After the historic peace agreement between Israel and the United Arab Emirates, Israeli tourists and businesses are flocking to Dubai and tens of thousands of Emiratis and Bahrainis are expected to visit Israel, once its skies reopen.
In early December 2020, a delegation consisting of 15 Arab and Jewish mayors from Israel travelled to Dubai for the first time to discuss different areas of cooperation, including mutual tourism. The potential for Gulf tourism in Israel is great and much welcomed by the pandemic-battered Israeli tourism industry.
“The opening of direct flights, and the travel of people between the countries, is an essential step towards building peace between our nations,” Israel’s Minister of Tourism Orit Farkash-Hacohen, told Bahrain’s Minister of Economy and Tourism, Zayed bin Rashid Alzayani, who visited Israel in early December.
Several things will make visitors from the Gulf feel immediately at ease in Israel: Arabic is widely spoken among Arab Israelis and Jews with roots in the Arab world. In addition, Arabic is widely used on street signs, product labels and maps in Israel, making it far easier for Arab Gulf tourists to feel at home.
During his visit, Alzayani was moved by the spirituality of the old city of Jerusalem and expressed his surprise that shop owners welcomed him in Arabic.
“This city has the element of religious tourism for all faiths,” he said. “When I got to the balcony where you can see the Wall and Haram al-Sharif [Temple Mount], you could feel — the air was different,” Alzayani added. “It was a nice feeling. Probably the closest I felt to that was being in Mecca and Medina, as a Muslim.” The Al-Aqsa Mosque on the Temple Mount in Jerusalem’s old city is considered the third holiest site in Sunni Islam.
Jerusalem plans to send a delegation of Arab and Jewish tour operators to the Gulf in preparation for the expected tourism, Deputy Mayor of Jerusalem Fleur Hassan-Nahoum told i24 News.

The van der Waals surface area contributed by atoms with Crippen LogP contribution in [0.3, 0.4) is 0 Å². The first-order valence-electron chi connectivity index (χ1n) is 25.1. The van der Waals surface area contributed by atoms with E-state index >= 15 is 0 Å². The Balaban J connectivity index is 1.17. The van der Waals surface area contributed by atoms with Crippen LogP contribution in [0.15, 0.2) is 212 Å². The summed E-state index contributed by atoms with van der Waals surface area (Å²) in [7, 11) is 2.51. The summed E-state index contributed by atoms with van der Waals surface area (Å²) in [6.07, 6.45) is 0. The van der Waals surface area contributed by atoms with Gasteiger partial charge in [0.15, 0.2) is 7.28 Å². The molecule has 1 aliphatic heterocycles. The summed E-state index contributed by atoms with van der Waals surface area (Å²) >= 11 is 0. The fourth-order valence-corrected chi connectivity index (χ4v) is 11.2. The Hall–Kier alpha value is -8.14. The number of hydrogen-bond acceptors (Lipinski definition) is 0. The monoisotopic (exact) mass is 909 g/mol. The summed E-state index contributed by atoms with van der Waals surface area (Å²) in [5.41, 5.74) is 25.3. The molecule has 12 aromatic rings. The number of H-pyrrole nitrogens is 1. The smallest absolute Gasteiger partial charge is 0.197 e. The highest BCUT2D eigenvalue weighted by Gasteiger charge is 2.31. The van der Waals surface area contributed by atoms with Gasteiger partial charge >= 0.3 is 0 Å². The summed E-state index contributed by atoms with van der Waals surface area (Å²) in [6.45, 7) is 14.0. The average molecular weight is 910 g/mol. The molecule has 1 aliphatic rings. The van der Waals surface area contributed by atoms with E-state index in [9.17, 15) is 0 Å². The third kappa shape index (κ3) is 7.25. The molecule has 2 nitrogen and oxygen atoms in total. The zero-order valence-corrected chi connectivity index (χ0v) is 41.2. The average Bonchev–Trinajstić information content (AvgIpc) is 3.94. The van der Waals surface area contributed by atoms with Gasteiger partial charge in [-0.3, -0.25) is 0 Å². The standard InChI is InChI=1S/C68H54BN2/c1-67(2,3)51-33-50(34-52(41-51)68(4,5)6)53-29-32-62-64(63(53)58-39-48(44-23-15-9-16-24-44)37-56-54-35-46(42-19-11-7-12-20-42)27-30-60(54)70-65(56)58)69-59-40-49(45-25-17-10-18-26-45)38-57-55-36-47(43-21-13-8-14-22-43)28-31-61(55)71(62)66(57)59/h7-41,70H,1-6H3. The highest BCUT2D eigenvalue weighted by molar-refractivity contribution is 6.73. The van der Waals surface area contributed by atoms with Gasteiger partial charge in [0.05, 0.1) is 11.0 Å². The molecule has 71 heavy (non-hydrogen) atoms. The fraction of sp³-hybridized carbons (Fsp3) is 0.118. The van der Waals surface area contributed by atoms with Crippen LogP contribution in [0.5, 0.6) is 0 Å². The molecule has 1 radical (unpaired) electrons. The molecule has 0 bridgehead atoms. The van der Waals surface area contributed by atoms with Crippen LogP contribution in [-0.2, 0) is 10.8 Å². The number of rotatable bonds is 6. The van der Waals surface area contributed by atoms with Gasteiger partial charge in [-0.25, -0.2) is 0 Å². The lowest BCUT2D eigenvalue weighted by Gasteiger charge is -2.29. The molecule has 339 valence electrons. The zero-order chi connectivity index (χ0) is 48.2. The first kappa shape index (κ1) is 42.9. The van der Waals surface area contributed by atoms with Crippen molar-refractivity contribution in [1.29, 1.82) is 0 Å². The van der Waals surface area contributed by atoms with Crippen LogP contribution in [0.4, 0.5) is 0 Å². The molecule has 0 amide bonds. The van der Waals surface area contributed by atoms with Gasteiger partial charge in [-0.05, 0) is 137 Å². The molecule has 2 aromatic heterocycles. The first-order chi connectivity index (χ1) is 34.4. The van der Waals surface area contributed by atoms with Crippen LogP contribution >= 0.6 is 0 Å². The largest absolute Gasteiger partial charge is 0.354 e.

“We are going to have an influx of a new type of tourism that we have never seen, which is tourism from Muslim countries, from Arab countries,” she said. “Our brand Jerusalem is very strong in the Arab world and especially in the Emirates. People want to come to Jerusalem.”
The deputy mayor stressed that she felt optimistic that the Jewish state is well prepared for the tourists from the Gulf tourists.
“I think that Israelis are very hospitable people and we are warm people as well,” she said.
In addition, the Israel Ministry of Tourism has invited more than 150 Emirati tour operators and representatives from tourism companies in Israel for its inaugural digital tourism forum on Dec. 16. The aim of the forum is to highlight the new developments between the two nations and to showcase the tourism offerings of Israel to the travel trade of UAE.
Officials from the Tourism Ministry will introduce the Emirati market to Israel as a tourism destination, alongside representatives from Jerusalem and Tel Aviv. Following the forum, Israel’s tourism minister will lead an exclusive press briefing that will focus on the efforts between the two countries to promote tourism, and to discuss the strategy of the Ministry of Tourism to attract tourists from the UAE.
Despite the warmth and optimism engendered by the new peace agreements — Dubai’s iconic Burj Khalifa skyscraper lit up in honor of the first Hanukkah celebration in the Gulf, for instance — there are substantial political and cultural differences between Israel and the Gulf States that should not be underestimated. The Tourism Ministry in Israel, therefore, has warned against discussing “sensitive topics” with UAE citizens, such as the treatment of foreign workers in UAE, the royal families of the Gulf States and promotion of democracy.
The All Israel News Staff is a team of journalists in Israel.